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Photos by David Herman & David Fischman

Built to Spill, Marnie Stern, Ponytail

The Launchpad,  Albuquerque, NM, June 27th, 2007

Jun 27, 2007 Web Exclusive Bookmark and Share

I’ve had some pretty major changes in the past month. I moved to Albuquerque from Oakland. I bought a house. And on June 16, my wife gave birth to our son, Nigel. This is the first show I’ve gone to since all of these changes.

Now, I got into Battles because of drummer John Stanier, who was a hero to me in Helmet when I was first starting to play in bands in the early ’90s. Little did I know that I was about to walk into a drumfest at the Launchpad. I got there quite a bit early to hang out alone and have a few beers—alone time being at a premium with a new son. After several PBRs and a few games of Ms. Pacman, Ponytail took the stage.

The Baltimore four-piece featured two noisy, Boredoms-inspired guitarists, a great, flailing, spastic drummer, and an amazing grunter/howler vocalist. The brilliant and trebly guitar freak-outs were matched in perfect time by the drummer, creating a powerful commotion for singer Molly Sigel to shout, growl, and coo over. Like a white, female, pint-sized version of Oxbow’s Eugene Robinson, Sigel was incredibly expressive whether she was clutching a carrot(?) during the beginning of their set or going totally bonkers on their closing song by doing screaming jump squats. Their debut album Kamehameha is available on Monitor Records, and while it will give you a good idea of what the band is all about, they are a group to be enjoyed live rather than on your home stereo.

Next up was guitar-witch Marnie Stern, whose band consisted of Robby Moncrieff (Who’s Your Favorite Son God, The Advantage) on second guitar and international spazz drummer of the decade Zach Hill (Hella and a million other bands). While the iPod she was using for a back-up band might have worked out great (and saved on tour expenses), both live musicians were perfectly suited to match Stern’s blazing fingertap-riffic shredding. Take the wankiest technical solos of Eddie Van Halen, compose songs around them, and you have Marnie Stern. Her debut album In Advance of the Broken Arm is out on Kill Rock Stars. It’s really fucking good.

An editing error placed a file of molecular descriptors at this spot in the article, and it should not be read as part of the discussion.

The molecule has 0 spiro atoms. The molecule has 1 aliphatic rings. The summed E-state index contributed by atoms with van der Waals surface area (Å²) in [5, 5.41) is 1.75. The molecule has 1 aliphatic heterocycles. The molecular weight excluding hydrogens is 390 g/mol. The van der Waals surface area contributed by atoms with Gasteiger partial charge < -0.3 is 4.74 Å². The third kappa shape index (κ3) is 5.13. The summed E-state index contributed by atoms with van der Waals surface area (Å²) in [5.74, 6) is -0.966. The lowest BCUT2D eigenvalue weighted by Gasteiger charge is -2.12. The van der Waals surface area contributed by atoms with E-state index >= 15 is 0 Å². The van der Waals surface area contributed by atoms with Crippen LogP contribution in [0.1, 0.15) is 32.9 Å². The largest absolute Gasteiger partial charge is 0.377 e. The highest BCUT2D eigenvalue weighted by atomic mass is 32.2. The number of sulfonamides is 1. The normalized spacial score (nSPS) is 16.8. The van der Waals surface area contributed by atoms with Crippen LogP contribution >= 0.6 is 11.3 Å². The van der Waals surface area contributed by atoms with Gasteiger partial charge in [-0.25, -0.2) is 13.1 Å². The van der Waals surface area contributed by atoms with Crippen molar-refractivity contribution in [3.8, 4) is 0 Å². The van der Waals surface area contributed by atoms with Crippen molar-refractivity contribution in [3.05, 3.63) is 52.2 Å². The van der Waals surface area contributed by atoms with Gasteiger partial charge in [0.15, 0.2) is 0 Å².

Finally, Battles took the stage: a supergroup to end all, in my book. While Stanier holds down the fort with backbreaking backbeats, David Konopka (Lynx) combines loops, effects, and live playing on guitar and bass. These two guys alone could probably blow my mind, but throw in Tyondai Braxton (solo avant loop master) and Ian Williams (Storm and Stress, Don Caballero) on keyboards and guitars—often simultaneously—and you have enough extreme syncopation to make a drummer go crazy.

Their live show consisted almost entirely of songs from their much anticipated full-length, Mirrored (Warp), my favorite album of the year so far. Because they are pulling these songs off live rather than in a studio environment, most of the loops need to be built from scratch, so while Stanier starts a song, Braxton will be getting his effected vocals looped, or Konopka will be hunched down, getting a sample of his bass ready to pop in. When everything is flowing midway through a song, the effect is mesmerizing—four heads bopping along to different sixteenth notes in the pattern. Songs like “Atlas” with its propulsive floor tom beat and Oompa-Loompa vocals (thanks, Pace), or the maniacal breakdowns and nightmare keyboards of “Tij,” were incredible in a live setting. Watching the always well-dressed Stanier soak himself with sweat and the scarecrow dances of both Braxton and Williams only added to the effect.

I can’t recommend seeing this band enough. Due to the nature of the supergroup, it’s only a matter of time before each individual finds himself in another project, leaving Battles dead on the field.

While the show wasn’t sold out, there were plenty of people in the house, all giving their rapt attention. Lots of folks were dancing, as opposed to the folded-arms standoff of San Francisco, and some major gear lust occurred among the obvious music dorks. All in all, a great night and a wonderful introduction to the Albuquerque scene.

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